3. On Horsell Common.
Sitting in the window seat Dawn watched as the train drew out of Waterloo station. It chuffed its way between rows of drab terraced houses as it picked up speed for its journey down to Woking. She shared the compartment with Amy, who sat in the seat opposite her and cast her the occasional hostile glance. Herbert sat in the corner by the door reading his copy of The Times. They had the compartment to themselves as there were few people travelling out of London so early in the morning.0=0=0=0
After a surprisingly good nights sleep Dawn had awoken to the sound of horses clip-clopping along the street outside her window. Peeping between the curtains she’d found herself looking out at the late Victorian world as it lay under a bright blue sky. Pigeons strutted along the pavement as early morning travellers and tradesmen made their way along the street.
Dressing herself in a smart outfit of a crisp white blouse and a long dark blue skirt, Dawn struggled to get her boots buttoned up. The previous night she’d had little difficulty getting them off but putting them on seemed more problematical. Eventually she found a long metal needle like tool with a hook on the end, after a little experimentation she worked out how to use it to button up her boots (she really couldn’t think of them as shoes) and she was ready to go.
By the time she got downstairs and went into the ‘Breakfast Room’ (the ‘locals’ seemed to have a room for everything) she found Herbert and Amy in a high state of excitement. Helping herself to toast, marmalade and tea, Dawn sat down and asked what everyone was so excited about. Herbert explained that the Council had sent a telegram that morning telling them to investigate a meteorite that’d crashed the previous night near Woking in Surrey.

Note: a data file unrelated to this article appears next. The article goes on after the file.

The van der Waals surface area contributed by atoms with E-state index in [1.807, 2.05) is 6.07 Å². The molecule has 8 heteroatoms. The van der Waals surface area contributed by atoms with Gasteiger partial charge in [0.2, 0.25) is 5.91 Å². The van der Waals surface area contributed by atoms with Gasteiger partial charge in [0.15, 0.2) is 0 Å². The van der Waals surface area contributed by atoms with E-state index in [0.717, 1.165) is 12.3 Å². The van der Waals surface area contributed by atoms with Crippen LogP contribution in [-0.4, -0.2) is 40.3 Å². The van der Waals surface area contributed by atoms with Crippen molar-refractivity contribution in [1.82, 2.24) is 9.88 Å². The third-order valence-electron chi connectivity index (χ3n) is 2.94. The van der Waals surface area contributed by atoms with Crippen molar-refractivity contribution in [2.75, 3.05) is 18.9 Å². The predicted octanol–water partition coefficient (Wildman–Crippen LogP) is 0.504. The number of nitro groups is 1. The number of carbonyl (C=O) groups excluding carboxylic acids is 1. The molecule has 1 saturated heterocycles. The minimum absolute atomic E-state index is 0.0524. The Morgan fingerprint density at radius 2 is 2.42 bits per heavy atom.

“It must have come down not long after we got home last night,” explained Herbert between mouthfuls of bacon and egg. “This is most exciting,” he put down his knife and fork and gave Dawn his full attention, “Amy and myself don’t get to get out of town very much…not on a ‘job’,” he gave a little laugh, “it’ll all make a nice change.”
“Any idea what it is?” Dawn sipped her tea in as ladylike manner as she could manage, “Y’know, is it like, natural or otherworldly?”
“Otherworldly?” Herbert frowned for a moment before he puzzled out what Dawn meant, “Oh! Otherworldly! Yes I see what you mean,” Herbert glanced at Amy, “I was rather hoping that you’d be able to tell us.”
“Me?” Dawn looked from Herbert to Amy and back, it seemed obvious to her that the two Victorian’s had been talking and that she’d been the main topic of conversation.
“Yes,” Herbert picked up his tea cup and slowly took a sip. “if, as you say, you’re from the future then all this will have already happened and be history to you.”
“Oh, well I’m sorry to disappoint you,” Dawn spread marmalade as she spoke, “but none of this rings any bells with me…”